Thoughts on Freedom

This post is for the 77th anniversary of Pearl Harbor Day and the entrance of America into World War Two. To honor all those who bravely fought to retain our freedom from tyranny. 

  I love reading history and seeing how our freedoms have been preserved to make America one of the greatest nations on earth. One of my favorite things (aside from reading and talking) is to ask questions. Questions that cause contemplation, create curiosity, and fill one with longing for logicality.

  Perhaps my first question should be this: what is freedom? What is the definition of free? According to Webster’s Dictionary, the meaning of the adjective (descriptive word, i.e. describing America- the land of the free) free is ‘1. enjoying personal rights or liberty, as a person who is not in slavery’. So what is slavery? Webster’s (I have an affinity for Webster’s) says slave means, ‘a person entirely under the domination of some influence or person’. 

Whilst contemplating such facts I began thinking of the Bill of Rights, our guarantee to freedom in the U.S.A. What does the first amendment entail? Does it mean that if I don’t like what you say then you should apologize to me? Should I demand your job if you say that one of my arms is bigger than the other? If I’m offended by what you wear should I report you on facebook? If your grandma’s pie tastes just like my grandma’s pie should I sue for ‘cultural appropriation’? No! A thousand times no. The first amendment assures us Freedom of Speech (we can say what we want!), Freedom of the Press (they can say what they want), and the right to petition those things in the government that we don’t like. And the second amendment- the right to bear arms, the right to protect ones’ self and family. What is so bad about that?

 What other country on earth has those freedoms? Why is it that people are clamoring to come to the U.S. from other countries and not vice versa? Why do we even have those freedoms? Why did over 1,450,808 die to protect those freedoms? What was so important to them that they were willing to lay down their lives for our future? Could it be that they knew that America is the last truly free nation? The last beacon of hope? Did our soldiers die in vain? Will we continue to preserve America’s freedom?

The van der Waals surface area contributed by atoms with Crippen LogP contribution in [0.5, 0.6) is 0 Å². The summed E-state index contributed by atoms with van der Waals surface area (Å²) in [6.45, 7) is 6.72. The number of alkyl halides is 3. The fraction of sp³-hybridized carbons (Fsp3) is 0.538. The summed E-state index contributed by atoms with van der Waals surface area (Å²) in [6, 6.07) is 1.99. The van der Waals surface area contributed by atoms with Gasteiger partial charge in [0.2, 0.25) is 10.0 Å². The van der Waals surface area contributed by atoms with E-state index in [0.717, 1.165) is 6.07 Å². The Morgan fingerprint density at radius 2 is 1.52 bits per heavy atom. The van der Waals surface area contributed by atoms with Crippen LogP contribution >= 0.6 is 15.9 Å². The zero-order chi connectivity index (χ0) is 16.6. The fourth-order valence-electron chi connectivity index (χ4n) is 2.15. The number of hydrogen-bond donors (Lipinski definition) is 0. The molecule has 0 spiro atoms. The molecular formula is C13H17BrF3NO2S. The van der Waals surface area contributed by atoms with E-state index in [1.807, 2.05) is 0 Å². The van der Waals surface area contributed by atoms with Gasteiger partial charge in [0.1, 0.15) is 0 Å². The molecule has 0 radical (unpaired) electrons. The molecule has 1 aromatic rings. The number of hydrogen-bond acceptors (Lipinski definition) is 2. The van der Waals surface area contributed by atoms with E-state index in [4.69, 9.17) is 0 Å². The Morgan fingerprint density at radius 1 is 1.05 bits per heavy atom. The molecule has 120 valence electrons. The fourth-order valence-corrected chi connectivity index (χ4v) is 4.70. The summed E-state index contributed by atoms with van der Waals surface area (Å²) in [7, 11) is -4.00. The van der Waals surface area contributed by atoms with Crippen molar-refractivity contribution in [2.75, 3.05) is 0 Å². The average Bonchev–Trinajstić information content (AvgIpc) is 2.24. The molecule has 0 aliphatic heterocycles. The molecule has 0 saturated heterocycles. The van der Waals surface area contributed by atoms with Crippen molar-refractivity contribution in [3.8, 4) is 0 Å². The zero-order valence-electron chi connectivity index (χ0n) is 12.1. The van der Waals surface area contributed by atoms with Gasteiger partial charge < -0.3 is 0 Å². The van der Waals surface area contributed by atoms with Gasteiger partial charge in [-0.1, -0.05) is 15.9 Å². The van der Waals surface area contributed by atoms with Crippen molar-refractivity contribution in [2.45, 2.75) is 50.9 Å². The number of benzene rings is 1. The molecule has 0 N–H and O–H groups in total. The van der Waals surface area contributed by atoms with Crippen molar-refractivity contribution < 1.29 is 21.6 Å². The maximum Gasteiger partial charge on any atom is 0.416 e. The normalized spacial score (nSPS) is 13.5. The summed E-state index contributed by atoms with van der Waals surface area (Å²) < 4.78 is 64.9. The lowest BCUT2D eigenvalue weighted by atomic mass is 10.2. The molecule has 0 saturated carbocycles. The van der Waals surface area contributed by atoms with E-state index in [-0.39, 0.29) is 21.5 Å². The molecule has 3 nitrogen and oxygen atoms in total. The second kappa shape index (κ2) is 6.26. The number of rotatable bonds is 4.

To end this lengthy soliloquy of questions I will leave you with some quotes from one of my favorite presidents, Ronald Reagan.

“Freedom is never more than one generation away from extinction. We didn’t pass it to our children in the bloodstream. It must be fought for, protected, and handed on for them to do the same.”

“If we ever forget that we are One Nation Under God, then we will be a nation gone under.”

“Because you won’t get gun control by disarming law abiding citizens. There’s only one way to get real gun control: Disarm the thugs and the criminals, lock them up, and if you don’t actually throw away the key, at least lose it for a long time.”

“We must reject the idea that every time a law’s broken, society is guilty rather than the lawbreaker. It is time to restore the American precept that each individual is accountable for his actions.”

“If more government is the answer, then it was a really stupid question.”

“Too often character assassination has replaced debate in principle here in Washington. Destroy someone’s reputation, and you don’t have to talk about what he stands for.”

“I’ve noticed that everyone who is for abortion has already been born.”

“Either you will control your government, or government will control you.”

“Evil is powerless if the good are unafraid.”

That’s all for now. I should have had this up on the 7th but time got away from me. Thanks for reading!

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